Smithfield has far more issues than foul odors

Smithfield has far more issues than foul odors

Corporations in communities need to be better neighbors. – Erin Brockovich

So, Illinois 8th District Congressman, Raja Krishnamoorthi finally caught up with the fine folks at Smithfield Foods, St. Charles, Illinois’ largest and most infamous employer. His office invited both the EPA and Department of Agriculture to investigate the increasingly “foul odors” emanating from the plant.

And he initiated this action because the neighbors of that 410 Kirk Road factory have been raising a stink over the stink purportedly arising from their wastewater treatment facility which processes 90,000 gallons of water a day. In addition to the basic nasal onslaught, residents have reported gastrointestinal issues, nausea, vomiting, and respiratory problems.

What fun!

I’m not casting aspersions on Raj or his capable staff, particularly after they took the issue seriously enough to file an EPA complaint. But if the Congressman thinks he can get Smithfield to care about, and much less resolve the problem, then I have a slightly used bridge over the Fox River I’m willing to part with dirt cheap.

The truth is, Smithfield couldn’t care less.

To be somewhat fair, we’re talking about the largest pork producer in the country, a $27 billion Fortune 500 company with over 50,000 U.S. employees, 500 of them toiling away in St. Charles. And any time a company gets that big it tends to become a bit unwieldy. It’s certainly nothing like working for the family business. But when your corporate mottos, “Good is what we do” and “Good food responsibly,” are the stuff of Mark Twain’s “damned lies,” that makes Smithfield fair game.

I’m also willing to stipulate that the employment outlook has become quite the minefield in the post-COVID era, but again, please don’t claim you’re a paragon of corporate virtue when that’s clearly not the case.

“Responsibly?” The meat that arrives from the 500-plus Smithfield-owned farms is so frequently tainted with metal that the St. Charles plant has to run it through a metal detector before it’s processed. If the detector goes off, some hapless employee is directed to sift through a 400-pound vat of raw pork to extract the offending material.

That’s if the incoming meat isn’t spilled all over the floor first, requiring it to be “recovered” by a series of staffers armed with shovels. Apparently there’s something to be said for that old adage about closing your eyes whenever sausage is being made.

Smithfield St. Charles employees, an entirely expendable commodity, are forced to work long six-day-a-week hours that include most holidays. When I say “forced” I mean management uses a “point” system ostensibly applied to terminate errant employees for racking up a variety of cumulative transgressions. But nobody gets fired because those capriciously assigned demerits are used as a threat to keep workers in line.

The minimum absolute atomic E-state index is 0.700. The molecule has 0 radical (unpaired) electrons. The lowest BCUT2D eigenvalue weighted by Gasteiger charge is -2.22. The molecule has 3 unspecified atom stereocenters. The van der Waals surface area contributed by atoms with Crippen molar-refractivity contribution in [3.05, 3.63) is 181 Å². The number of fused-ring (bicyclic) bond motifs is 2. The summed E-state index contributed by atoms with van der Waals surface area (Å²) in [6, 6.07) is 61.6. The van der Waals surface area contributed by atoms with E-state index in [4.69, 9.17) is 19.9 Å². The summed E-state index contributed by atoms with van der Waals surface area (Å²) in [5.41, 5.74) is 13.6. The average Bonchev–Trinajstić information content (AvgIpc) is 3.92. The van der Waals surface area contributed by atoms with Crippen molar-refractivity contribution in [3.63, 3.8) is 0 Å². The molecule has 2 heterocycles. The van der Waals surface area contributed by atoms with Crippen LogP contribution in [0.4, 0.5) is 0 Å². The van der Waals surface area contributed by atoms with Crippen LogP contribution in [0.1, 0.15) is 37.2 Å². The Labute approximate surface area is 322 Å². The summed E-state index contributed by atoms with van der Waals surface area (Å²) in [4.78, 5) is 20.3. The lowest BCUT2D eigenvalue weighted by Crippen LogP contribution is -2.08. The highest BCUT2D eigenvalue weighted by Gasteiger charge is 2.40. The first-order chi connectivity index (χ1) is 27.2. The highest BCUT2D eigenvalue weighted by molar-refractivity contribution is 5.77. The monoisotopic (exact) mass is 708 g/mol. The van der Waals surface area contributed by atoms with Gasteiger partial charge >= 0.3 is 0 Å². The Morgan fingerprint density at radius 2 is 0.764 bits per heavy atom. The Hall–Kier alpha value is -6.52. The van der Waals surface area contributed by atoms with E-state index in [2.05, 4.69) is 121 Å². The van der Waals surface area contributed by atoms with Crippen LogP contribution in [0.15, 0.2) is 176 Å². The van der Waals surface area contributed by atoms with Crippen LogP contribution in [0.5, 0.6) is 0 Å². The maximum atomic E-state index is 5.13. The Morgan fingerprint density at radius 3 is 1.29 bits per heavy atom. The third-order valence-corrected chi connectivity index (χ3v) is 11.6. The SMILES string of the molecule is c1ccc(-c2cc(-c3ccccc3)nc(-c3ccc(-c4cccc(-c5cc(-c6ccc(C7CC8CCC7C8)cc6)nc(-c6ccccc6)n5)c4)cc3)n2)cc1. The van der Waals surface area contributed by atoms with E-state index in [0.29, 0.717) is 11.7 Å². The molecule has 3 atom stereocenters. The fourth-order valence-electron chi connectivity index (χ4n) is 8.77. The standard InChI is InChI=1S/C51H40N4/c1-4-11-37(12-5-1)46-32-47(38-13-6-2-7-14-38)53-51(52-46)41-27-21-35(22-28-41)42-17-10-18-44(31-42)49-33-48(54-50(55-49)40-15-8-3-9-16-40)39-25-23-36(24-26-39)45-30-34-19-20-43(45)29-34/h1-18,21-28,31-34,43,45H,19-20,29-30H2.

So, how do Smithfield employees contend with a merciless management, copious amounts of overtime, and a frenetic pace? Why, drugs, of course!

My sources tell me that pot smoking around the garbage compactors and cardboard bailers is a regular thing. That’s when people aren’t standing in those abundantly dangerous machines in an effort to clear them.

Meanwhile, the forklift operators turn to cocaine to keep from falling behind. Even the supervisors can be seen hiding between cars in the parking lot to vape during safety drills and I’m told it’s probably not the popular mango ice flavor, either.

As another source said, “If Smithfield St. Charles ever performed a random drug test, they’d lose half of their employees. Everyone is high as ****.” Which goes a long ways towards explaining all of the accidents.

So, when you consider the scenario my sources painted, what makes any Kirk Road neighbor believe Smithfield gives a flying you- know-what about how those odious odors affect them? Smithfield is the kind of corporate behemoth that isn’t going to care unless they have no other choice but to care. Just look at how they treat their “disposable” employees.

As far as reaching out to the company, fuhgeddaboudit! They’ve created a labyrinthine auto attendant phone system where one can only leave messages for a “department,” none of which return calls. Reaching out to their Naperville corporate office produced the same sad result.

Just like the great “Earnestine” said on behalf of Ma Bell, “We’re Smithfield, we don’t have to care.” And the company was bought out for $4.7 billion by a Hong Kong consortium in 2013, making the corporate conscience problem that much worse.

To summarize, at the expense of their employees, who do drugs to cope with a terrible work environment, Smithfield’s sole purpose is to make as much money as they possibly can. And that revenue process certainly doesn’t include any “responsibility” or “good.”

So, while we should all applaud Congressman Krishnamoorthi’s efforts on behalf of his constituents, if Raj thinks someone as inconsequential as he is to Smithfield can make this corporate giant behave in any responsible manner, in the words of the great Judas Priest, “He’s got another thing coming.”

Smithfield doesn’t care because they don’t have to care. My advice to those Kirk Road neighbors is to seriously consider moving.

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